Let be a set of distinct nodes on the unit circle
and let be a set of positive weights. Introduce
for complex-valued functions **g** and **h** defined at the nodes
the discrete inner product on the unit circle

where the bar denotes complex conjugation. Polynomials that are
orthogonal with respect to an inner product on the unit circle are known as
* Szego polynomials*. Let denote
the family of * orthonormal* Szego polynomials with respect to
the inner product (1.1), where is of degree **j**
and has a positive leading coefficient. The polynomials satisfy the
* Szego recurrence relations*

where the recurrence coefficients and are determined by

See, for example, Grenander and Szego [7, Chapter 2,]. It can be shown by induction that the auxiliary polynomials in (1.2) satisfy

where denotes the polynomial obtained by conjugating
the coefficients of in the power basis.
Since the measure on the unit circle that defines
(1.1) has precisely **m** points of increase, we have
for and .
The coefficients are known as * Schur parameters*, and we
refer to the as the associated * complementary parameters*.
Although the complementary parameters are mathematically redundant,
we retain them during computations in order to avoid numerical instability.
Note from (1.3) that is the total weight of the
measure that defines (1.1), and that is the
leading coefficient of for .

For later reference we also define the polynomial

Then

In particular, for .

** Example 1.1**.
Let and for ,
where . Then , and
for , and .
Thus, for , and
.

Introduce the discrete norm

and let denote the set of all polynomials of degree at most **n-1**.
Let **f** be a given complex-valued function defined at the nodes , and
consider the problem of computing the polynomial
, for some , that satisfies

The solution of the minimization problem (1.6) can be expressed conveniently in terms of the Szego polynomials as follows. Introduce the vector

and the matrix ,

where . Note that the matrix **Q** has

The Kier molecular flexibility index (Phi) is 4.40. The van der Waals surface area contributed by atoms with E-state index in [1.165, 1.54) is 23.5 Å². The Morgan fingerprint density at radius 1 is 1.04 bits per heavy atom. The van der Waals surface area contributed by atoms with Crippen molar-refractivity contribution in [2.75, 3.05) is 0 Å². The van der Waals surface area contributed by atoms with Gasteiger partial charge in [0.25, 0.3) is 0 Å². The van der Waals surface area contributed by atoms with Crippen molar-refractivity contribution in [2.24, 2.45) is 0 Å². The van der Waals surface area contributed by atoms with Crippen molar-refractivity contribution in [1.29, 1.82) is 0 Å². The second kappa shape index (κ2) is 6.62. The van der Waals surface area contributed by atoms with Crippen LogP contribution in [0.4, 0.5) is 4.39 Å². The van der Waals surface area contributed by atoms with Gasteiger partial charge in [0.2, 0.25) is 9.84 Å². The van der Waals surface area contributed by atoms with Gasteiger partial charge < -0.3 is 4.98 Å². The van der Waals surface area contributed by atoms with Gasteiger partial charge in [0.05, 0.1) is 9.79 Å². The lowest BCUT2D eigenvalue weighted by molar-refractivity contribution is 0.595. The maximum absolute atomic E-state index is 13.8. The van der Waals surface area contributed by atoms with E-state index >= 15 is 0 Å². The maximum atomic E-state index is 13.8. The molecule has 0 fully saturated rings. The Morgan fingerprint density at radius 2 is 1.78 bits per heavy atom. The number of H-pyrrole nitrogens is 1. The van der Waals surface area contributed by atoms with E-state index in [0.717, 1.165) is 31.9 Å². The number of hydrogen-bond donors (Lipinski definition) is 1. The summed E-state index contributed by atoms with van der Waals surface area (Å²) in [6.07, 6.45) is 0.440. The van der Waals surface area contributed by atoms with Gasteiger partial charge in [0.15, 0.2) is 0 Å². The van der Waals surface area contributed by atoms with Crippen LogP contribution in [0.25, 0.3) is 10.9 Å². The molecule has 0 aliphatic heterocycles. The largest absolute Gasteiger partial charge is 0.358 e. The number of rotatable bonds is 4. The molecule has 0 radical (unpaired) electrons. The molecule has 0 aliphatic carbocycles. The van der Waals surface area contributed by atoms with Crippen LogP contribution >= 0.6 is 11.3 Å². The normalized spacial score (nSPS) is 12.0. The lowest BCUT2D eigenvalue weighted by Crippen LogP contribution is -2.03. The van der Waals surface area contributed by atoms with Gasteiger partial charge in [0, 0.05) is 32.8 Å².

orthonormal columns, i.e., , where .
Let the vector
be defined by

Then the polynomial can be written as

where the Fourier coefficients are independent of **n**.

It is the purpose of this paper to present an algorithm for
* downdating* the recurrence coefficients
and , as well as the Fourier coefficients ,
when an abscissa-weight pair is removed from the inner
product (1.1). Our algorithm is based on the observation that
the columns of the matrix **Q** are eigenvectors of a unitary
Hessenberg matrix defined by the recurrence relations
(1.2)--(1.3). This makes it possible
to downdate the coefficients , and
by applying the QR algorithm for unitary Hessenberg matrices,
presented in [5], with the node to be removed as shift.
Details are described in Section 2.

We remark that the problem of * updating* the coefficients
, and when an abscissa-weight pair
is added to the inner product (1.1)
is discussed in [10]. The updating problem can be solved by using
an inverse QR algorithm for unitary Hessenberg matrices;
see [10,1].

Assume that we wish to determine the polynomial ,
given by (1.9)--(1.10) with
when the set of
**m** nodes in the inner product (1.1) is a subset of the set of
**N** equidistant nodes , with
small. The weights are all assumed to be unity. Then it may be
attractive to compute by first computing the polynomial
interpolant
on the set of **N** equidistant nodes
by using the fast Fourier
transform (FFT) algorithm, and determining from
by applying our downdating scheme. The Fourier coefficients of
the polynomial approximant
are then equal to the first **n** Fourier coefficients of
. This approach can similarly be applied
to trigonometric polynomials. Details are described in Section 3.
Computed examples are presented in
Section 4.

Updating and downdating of polynomials approximants when all
the nodes are * real* has received considerable attention in
the literature; see Scott and Scott [11] and references there.
A collection of algorithms for updating and downdating based on orthogonal
polynomials is presented by Elhay et al. [3]. Algorithms for updating
are also considered in [6,8]. Analogous algorithms for the case when the
inner product is allowed to be indefinite are considered in [9].

Tue Feb 14 12:51:53 CST 1995